Auschwitz-Birkenau Concentration Camps

Located in the town of Oswiecim (German name - Auschwitz)Auschwitz must be the best known of the German World War II concentration camps, but Birkenau - a little more than a mile away - is much larger.  Both are open to the public.  I had visited Auschwitz in 1992 with Staszek, Ania, and Andy and returned this time with Edward, Dana, and Rita.   Auschwitz is an emotionally difficult place to visit; children under 14 are not even allowed inside the camp.

AuschwitzWorkMakesFree92-.jpg (18827 bytes)

The main entry gate to Auschwitz carrying the inscription "Arbeit Macht Frei" (work makes free) (1992)

The visits started with a movie about the liberation of the camp, shown in the vistor center, then a walk through the main entry gate into the camp, which is surrounded by an electrified barbed wire fence.

AuschwitzFence92-.jpg (17616 bytes)

Electric fences surround the camp. (1992)

The visit continues with exhibits highlighting the Polish prisoners, Jewish prisoners, Gipsy prisoners, and others.  There is a barracks displaying large piles of eyeglasses, suitcases, artificial limbs, and hair taken from prisoners.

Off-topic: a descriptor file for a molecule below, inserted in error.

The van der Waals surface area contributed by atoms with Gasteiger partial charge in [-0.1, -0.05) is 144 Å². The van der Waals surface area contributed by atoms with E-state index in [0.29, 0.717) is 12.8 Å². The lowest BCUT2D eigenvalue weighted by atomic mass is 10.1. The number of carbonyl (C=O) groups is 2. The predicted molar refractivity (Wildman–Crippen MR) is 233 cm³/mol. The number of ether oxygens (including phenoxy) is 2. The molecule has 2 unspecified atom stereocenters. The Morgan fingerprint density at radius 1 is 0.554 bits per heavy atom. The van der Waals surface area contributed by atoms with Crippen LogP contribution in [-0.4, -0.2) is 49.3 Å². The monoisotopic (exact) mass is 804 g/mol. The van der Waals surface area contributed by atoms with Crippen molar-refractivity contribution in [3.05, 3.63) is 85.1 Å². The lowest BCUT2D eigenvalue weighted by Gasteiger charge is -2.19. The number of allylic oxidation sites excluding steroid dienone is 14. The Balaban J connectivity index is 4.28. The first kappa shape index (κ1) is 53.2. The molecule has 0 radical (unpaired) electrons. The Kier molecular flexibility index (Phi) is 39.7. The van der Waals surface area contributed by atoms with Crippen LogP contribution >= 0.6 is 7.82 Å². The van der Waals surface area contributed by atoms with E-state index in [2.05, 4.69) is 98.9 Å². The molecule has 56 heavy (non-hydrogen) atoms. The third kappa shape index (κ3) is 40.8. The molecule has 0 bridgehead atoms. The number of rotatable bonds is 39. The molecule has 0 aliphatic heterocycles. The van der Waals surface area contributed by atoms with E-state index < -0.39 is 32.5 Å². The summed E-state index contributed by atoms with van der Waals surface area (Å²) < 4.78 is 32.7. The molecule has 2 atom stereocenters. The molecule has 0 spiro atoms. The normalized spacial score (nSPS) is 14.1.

AuschwitzBarracks92-.jpg (20053 bytes)

Many of the remaining barracks have been converted to museums covering different aspects of the camp's history. (1992)

AuschwitzPictures92-.jpg (10690 bytes)

Pictures of former prisoners line the wall of a barracks. (1992)


About 4 million people were murdered in the Auschwitz-Birkenau complex, including 2.5 million Jews.  Today, it is a UNESCO World Cultural Heritage site

AuschwitzKillingWall-.jpg (13136 bytes)

The Killing Wall  at Auschwitz where many prisoners were shot.

AuschwitzOvens92-.jpg (11029 bytes)

Two of the Auschwitz cremation ovens. (1992)

(Click on framed pictures to see a larger version.  Use your browser's back arrow to return to this page.)

Back   Home   Next City

Page last updated May 02, 2004